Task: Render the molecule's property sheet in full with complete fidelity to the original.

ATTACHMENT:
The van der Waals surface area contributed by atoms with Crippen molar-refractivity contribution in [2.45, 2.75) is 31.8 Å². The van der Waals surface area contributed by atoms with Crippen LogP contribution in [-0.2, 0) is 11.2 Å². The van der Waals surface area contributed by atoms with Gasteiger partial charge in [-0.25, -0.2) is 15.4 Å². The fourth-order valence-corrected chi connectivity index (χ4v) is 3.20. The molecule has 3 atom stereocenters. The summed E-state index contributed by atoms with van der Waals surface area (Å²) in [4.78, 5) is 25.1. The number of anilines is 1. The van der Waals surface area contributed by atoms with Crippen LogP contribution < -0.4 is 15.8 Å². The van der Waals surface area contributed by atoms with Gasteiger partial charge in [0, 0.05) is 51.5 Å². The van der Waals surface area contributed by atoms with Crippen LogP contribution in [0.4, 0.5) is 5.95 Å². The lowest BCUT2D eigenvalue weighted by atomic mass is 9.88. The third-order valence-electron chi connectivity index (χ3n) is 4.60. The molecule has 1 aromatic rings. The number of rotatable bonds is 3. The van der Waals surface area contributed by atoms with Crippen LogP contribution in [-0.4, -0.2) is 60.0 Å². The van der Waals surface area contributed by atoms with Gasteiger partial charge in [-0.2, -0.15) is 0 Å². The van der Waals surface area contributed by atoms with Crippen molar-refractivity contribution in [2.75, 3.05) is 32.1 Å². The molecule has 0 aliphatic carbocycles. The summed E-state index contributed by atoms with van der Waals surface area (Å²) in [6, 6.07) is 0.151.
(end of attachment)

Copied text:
The van der Waals surface area contributed by atoms with Crippen molar-refractivity contribution in [2.45, 2.75) is 31.8 Å². The van der Waals surface area contributed by atoms with Crippen LogP contribution in [-0.2, 0) is 11.2 Å². The van der Waals surface area contributed by atoms with Gasteiger partial charge in [-0.25, -0.2) is 15.4 Å². The fourth-order valence-corrected chi connectivity index (χ4v) is 3.20. The molecule has 3 atom stereocenters. The summed E-state index contributed by atoms with van der Waals surface area (Å²) in [4.78, 5) is 25.1. The number of anilines is 1. The van der Waals surface area contributed by atoms with Crippen LogP contribution < -0.4 is 15.8 Å². The van der Waals surface area contributed by atoms with Gasteiger partial charge in [0, 0.05) is 51.5 Å². The van der Waals surface area contributed by atoms with Crippen LogP contribution in [0.4, 0.5) is 5.95 Å². The lowest BCUT2D eigenvalue weighted by atomic mass is 9.88. The third-order valence-electron chi connectivity index (χ3n) is 4.60. The molecule has 1 aromatic rings. The number of rotatable bonds is 3. The van der Waals surface area contributed by atoms with Crippen LogP contribution in [-0.4, -0.2) is 60.0 Å². The van der Waals surface area contributed by atoms with Gasteiger partial charge in [-0.2, -0.15) is 0 Å². The van der Waals surface area contributed by atoms with Crippen molar-refractivity contribution in [2.75, 3.05) is 32.1 Å². The molecule has 0 aliphatic carbocycles. The summed E-state index contributed by atoms with van der Waals surface area (Å²) in [6, 6.07) is 0.151.